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The Bardolino wine-growing region stretches along this picturesque landscape on Lake Garda. (Photo source: 123rf.com /Zeni)

The wine-growing area around Bardolino covers the Venetian part of the moraine landscape around Lake Garda. This area stretches from the lakeshore of Lake Garda to the hills in the hinterland. The sub-Mediterranean climate with hot summers and mild winters with little precipitation makes the region around Lake Garda ideal for growing grapes. Northern Italian white wines such as the fruity Lugana wine are also pressed in this region.

What are the differences between red wine and rosé wine?

You might think as a layman: white wine is white, red wine is red and rosé wine is rosé. But the distinction is not that easy. Red wines can be very light, but a rosé wine can also take on a slightly reddish hue. The small difference between the individual wines lies in the production process. We would now like to explain the differences in the winemaking of red and rosé wines.

The grapes used for red wine are not red but purple and can even look bluish, depending on the variety. First, the grapes are freed from stalks and leaves and then crushed. This produces the so-called mash, a mixture of grape juice, skins and pulp. For the alcoholic fermentation, yeast is added to the mash so that the sugar contained in the grapes is converted into alcohol. The resulting alcohol releases colour and aromatic substances from the grapes. Bitter substances are also dissolved from the grape seeds. During this time, the mash stands. This period of only a few hours is called mash standing time. During the mash fermentation, the wine is pressed. If the winemaker now stores the pressed red wine in wooden barrels, the young red wine can take on the wood aroma. This wood aroma can later help determine the character of each wine.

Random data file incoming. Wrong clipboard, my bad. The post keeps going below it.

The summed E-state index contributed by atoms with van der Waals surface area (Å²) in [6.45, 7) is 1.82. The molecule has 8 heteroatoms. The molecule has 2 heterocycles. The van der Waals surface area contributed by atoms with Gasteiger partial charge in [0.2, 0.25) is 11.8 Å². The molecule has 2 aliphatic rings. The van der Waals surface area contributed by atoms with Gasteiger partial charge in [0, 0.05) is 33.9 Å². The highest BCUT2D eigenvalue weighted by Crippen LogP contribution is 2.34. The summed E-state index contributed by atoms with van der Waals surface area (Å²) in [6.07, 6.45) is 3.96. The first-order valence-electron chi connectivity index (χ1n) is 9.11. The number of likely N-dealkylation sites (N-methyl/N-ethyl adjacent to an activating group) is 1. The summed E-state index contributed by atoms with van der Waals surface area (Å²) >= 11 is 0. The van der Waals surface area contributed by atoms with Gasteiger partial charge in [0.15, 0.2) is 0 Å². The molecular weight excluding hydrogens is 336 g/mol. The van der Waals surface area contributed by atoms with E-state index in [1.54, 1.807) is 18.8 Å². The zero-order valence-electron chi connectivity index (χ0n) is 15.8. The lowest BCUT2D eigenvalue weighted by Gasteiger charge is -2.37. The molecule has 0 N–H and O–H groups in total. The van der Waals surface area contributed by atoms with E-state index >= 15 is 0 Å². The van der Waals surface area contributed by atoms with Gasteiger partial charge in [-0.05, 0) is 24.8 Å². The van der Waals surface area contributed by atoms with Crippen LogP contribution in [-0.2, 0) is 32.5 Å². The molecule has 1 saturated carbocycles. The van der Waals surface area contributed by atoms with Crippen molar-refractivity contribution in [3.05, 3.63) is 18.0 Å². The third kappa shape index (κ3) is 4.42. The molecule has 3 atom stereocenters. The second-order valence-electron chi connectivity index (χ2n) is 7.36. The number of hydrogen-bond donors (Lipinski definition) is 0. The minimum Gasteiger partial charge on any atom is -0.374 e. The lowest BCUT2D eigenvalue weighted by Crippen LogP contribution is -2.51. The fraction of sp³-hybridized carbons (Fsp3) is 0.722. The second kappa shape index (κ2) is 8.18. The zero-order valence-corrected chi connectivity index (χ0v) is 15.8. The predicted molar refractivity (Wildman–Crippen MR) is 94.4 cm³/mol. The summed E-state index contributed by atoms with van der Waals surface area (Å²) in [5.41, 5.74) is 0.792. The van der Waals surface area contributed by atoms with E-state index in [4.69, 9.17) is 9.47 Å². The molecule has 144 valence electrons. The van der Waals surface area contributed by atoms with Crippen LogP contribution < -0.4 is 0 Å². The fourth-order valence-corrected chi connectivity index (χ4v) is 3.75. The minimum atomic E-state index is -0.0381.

Rosé wine, on the other hand, can be pressed in two different ways:

One method, similar to red wine, amounts to making a mash. However, the mash is closely monitored by the winemakers during fermentation. As soon as the desired colour is achieved, the best components are pressed out of the mash and the rosé wine is fermented further.

The second method of rosé wine production is similar to white wine production. After selection, the grapes are pressed directly and fermented without skins. Since the colouring substances of grapes are located in the skins, only a few colouring substances get into the must this way. At the end of the production, the winemaker receives a (very) light rosé wine.

Red wine and rosé wine are produced in different ways. These differences can be seen, among other things, in the different colour tones of the wines.

What does Bardolino wine cost?

The price of Bardolino wine depends on the composition of the grape variety used as well as on vintages, production and marketing costs. The prices can also vary between different winegrowers.

Depending on the winery, production costs can also vary, as some winemakers hand-pick the grapes, while others grow less, for example, to ensure the quality of their wine.

Product type Price range
Red wine 4-120€
Rosé wine 5-80€
Sparkling wine 5-20€

What are the alternatives to Bardolino wine?

If you don't want to drink or serve Bardolino wine, you can also consider other red or rosé wines from northern Italy.

Valipolicella is one of the most famous young red wines from Northern Italy. It has a slightly nutty character with a hint of bitter almond. With its light fruity notes, this red wine can be a pleasant refreshment on warm summer days, even slightly chilled.